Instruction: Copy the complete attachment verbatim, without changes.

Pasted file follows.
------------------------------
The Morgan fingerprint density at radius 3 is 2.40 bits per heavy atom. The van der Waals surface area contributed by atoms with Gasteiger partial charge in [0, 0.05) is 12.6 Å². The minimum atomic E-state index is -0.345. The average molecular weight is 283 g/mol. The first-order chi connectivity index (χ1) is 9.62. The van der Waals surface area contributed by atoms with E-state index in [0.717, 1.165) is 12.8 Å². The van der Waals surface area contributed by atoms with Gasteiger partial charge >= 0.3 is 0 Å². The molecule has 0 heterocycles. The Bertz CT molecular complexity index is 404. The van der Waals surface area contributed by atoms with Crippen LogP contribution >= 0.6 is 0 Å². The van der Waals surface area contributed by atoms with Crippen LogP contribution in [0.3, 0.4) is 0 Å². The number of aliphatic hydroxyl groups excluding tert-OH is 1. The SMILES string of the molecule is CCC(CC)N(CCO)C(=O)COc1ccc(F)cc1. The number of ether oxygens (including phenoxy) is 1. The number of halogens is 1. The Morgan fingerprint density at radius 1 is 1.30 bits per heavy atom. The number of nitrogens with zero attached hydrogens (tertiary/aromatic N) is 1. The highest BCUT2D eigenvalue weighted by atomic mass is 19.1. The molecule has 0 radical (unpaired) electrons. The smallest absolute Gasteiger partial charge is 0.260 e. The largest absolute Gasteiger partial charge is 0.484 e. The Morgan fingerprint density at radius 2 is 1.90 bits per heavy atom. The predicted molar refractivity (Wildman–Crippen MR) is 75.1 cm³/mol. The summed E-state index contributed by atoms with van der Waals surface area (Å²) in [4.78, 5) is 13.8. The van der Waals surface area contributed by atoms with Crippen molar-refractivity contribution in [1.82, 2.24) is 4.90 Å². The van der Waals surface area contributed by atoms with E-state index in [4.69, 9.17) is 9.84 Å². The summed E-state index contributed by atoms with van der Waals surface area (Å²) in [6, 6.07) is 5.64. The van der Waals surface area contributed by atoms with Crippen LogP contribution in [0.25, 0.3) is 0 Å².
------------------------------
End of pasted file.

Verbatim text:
The Morgan fingerprint density at radius 3 is 2.40 bits per heavy atom. The van der Waals surface area contributed by atoms with Gasteiger partial charge in [0, 0.05) is 12.6 Å². The minimum atomic E-state index is -0.345. The average molecular weight is 283 g/mol. The first-order chi connectivity index (χ1) is 9.62. The van der Waals surface area contributed by atoms with E-state index in [0.717, 1.165) is 12.8 Å². The van der Waals surface area contributed by atoms with Gasteiger partial charge >= 0.3 is 0 Å². The molecule has 0 heterocycles. The Bertz CT molecular complexity index is 404. The van der Waals surface area contributed by atoms with Crippen LogP contribution >= 0.6 is 0 Å². The van der Waals surface area contributed by atoms with Crippen LogP contribution in [0.3, 0.4) is 0 Å². The number of aliphatic hydroxyl groups excluding tert-OH is 1. The SMILES string of the molecule is CCC(CC)N(CCO)C(=O)COc1ccc(F)cc1. The number of ether oxygens (including phenoxy) is 1. The number of halogens is 1. The Morgan fingerprint density at radius 1 is 1.30 bits per heavy atom. The number of nitrogens with zero attached hydrogens (tertiary/aromatic N) is 1. The highest BCUT2D eigenvalue weighted by atomic mass is 19.1. The molecule has 0 radical (unpaired) electrons. The smallest absolute Gasteiger partial charge is 0.260 e. The largest absolute Gasteiger partial charge is 0.484 e. The Morgan fingerprint density at radius 2 is 1.90 bits per heavy atom. The predicted molar refractivity (Wildman–Crippen MR) is 75.1 cm³/mol. The summed E-state index contributed by atoms with van der Waals surface area (Å²) in [4.78, 5) is 13.8. The van der Waals surface area contributed by atoms with Crippen molar-refractivity contribution in [1.82, 2.24) is 4.90 Å². The van der Waals surface area contributed by atoms with E-state index in [4.69, 9.17) is 9.84 Å². The summed E-state index contributed by atoms with van der Waals surface area (Å²) in [6, 6.07) is 5.64. The van der Waals surface area contributed by atoms with Crippen LogP contribution in [0.25, 0.3) is 0 Å².